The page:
4-H Program Evaluation including Common Measures 2.0


Please review the Guidance & DM Tips for 4-H in using Common Measures and Program Evaluation surveys for youth programs.

  • At least 2 weeks BEFORE your program STARTS, complete the Program Evaluation Planning Tool (PEPT) for 4-H to document your program details and survey request, and to ask any questions. With your submitted PEPT information, we will work with you to address your questions and prepare a custom URL for your survey.
  • You will receive an email containing the “Link & Instructions” document with a custom URL generated for your Qualtrics data entry (or direct entry by youth), and a “PDF” for printing as appropriate. Do not share the custom URL outside of this program, and don’t re-use it for future programs. This URL helps sort responses by individual program, and reduces the number of questions youth have to answer by avoiding questions like title, date, location, instructor, etc.

Email evaluation@purdue.edu if you have questions.

STATEWIDE ANNUAL DEADLINE = September 1. For all using Common Measures during the year, please have your data entered in Qualtrics by September 1. We will prepare a statewide report and impact statement with the data your provide, and your name will be included in this statewide report and impact statement.


  • 4-H State Meeting, 9/21/2021 – Here are the PowerPoint Slides from the Common Measures 2.0 presentations in Danville.
  • 4-H Common Measures 2.0: 2020-2021 Results Report, 10/1/2021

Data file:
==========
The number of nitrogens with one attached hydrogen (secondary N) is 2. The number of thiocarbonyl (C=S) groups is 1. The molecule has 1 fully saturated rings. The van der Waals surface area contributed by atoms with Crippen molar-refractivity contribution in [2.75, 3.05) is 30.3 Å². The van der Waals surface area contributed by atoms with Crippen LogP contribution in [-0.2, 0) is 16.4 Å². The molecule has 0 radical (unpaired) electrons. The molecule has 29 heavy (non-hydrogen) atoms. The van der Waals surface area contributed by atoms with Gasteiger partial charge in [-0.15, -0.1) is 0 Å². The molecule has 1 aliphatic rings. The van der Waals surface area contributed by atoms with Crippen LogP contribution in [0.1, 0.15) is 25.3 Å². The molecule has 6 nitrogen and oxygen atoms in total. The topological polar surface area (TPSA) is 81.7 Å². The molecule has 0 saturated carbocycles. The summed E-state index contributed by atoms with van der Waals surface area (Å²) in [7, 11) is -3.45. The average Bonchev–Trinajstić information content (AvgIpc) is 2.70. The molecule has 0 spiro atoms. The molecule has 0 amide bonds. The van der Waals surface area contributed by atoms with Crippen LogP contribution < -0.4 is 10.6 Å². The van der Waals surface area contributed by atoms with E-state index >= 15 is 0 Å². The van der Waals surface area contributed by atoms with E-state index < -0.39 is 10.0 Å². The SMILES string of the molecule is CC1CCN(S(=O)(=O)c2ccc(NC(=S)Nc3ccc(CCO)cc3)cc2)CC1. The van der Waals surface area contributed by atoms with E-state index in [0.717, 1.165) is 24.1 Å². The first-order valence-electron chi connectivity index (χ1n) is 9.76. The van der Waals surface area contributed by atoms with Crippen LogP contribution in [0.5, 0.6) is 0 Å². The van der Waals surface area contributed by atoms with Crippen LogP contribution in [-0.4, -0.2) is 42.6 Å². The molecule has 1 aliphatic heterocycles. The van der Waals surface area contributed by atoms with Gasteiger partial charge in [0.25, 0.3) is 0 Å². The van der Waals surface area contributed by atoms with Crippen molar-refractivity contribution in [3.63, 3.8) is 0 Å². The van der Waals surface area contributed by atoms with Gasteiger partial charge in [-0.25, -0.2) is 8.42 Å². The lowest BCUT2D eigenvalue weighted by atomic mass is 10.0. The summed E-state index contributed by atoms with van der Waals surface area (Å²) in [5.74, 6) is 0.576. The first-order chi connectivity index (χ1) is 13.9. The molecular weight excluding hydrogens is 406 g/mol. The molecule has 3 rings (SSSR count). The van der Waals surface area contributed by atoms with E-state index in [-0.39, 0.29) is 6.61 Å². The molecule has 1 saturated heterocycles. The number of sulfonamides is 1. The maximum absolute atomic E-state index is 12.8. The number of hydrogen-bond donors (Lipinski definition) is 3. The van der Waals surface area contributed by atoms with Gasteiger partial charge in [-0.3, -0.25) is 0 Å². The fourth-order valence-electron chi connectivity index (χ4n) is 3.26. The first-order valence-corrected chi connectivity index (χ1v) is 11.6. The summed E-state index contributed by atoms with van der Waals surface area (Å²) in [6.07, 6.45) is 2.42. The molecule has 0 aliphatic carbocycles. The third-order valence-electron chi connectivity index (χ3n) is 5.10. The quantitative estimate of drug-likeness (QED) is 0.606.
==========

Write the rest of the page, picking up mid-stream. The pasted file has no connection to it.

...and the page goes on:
• Thanks to all 4-H Educators who included a CM2.0 post-survey with their programs during the year. We are happy to share with you the compilation of those efforts.
  • Impact Statements – If choosing to create an impact statement using Common Measures results, here are instructions for writing this “success story” about 4-H programming. Also, example impact statements are included in the Common Measures results reports.
Impact Statement Data to enter in DM
Month Year Month and Year that you are entering the impact statement (does not have to be the month/year of the program)
Title This is a catchy/descriptive/interesting headline to give a hint at what is to come in the impact statement
Issue (Who Cares and Why)
  • This is a description of the need, concern, or situation to be addressed by the 4-H Program. Examples of issues may include: obesity, prevalence of mental health issues, lack of leadership knowledge or skills, the need for stronger science education, need for positive youth development, etc.
  • In about three sentences, state the issue or problem addressed. Describe the problem. Explain the relevance of this issue. Why is it important? Information provided here demonstrates what the issue is or what the needs are. This section is about why the 4-H program is needed. Introduce any statistics that may illustrate the problem/issue in the state or among the population.
What Has Been Done (Describe the program)
  • This is a description of the 4-H program, in about three to five sentences.
  • Explain the key elements of the 4-H Program. Describe the delivery. Include the quantity of these activities (e.g., four-session weekly series; 59 middle school youth; six communities, etc.).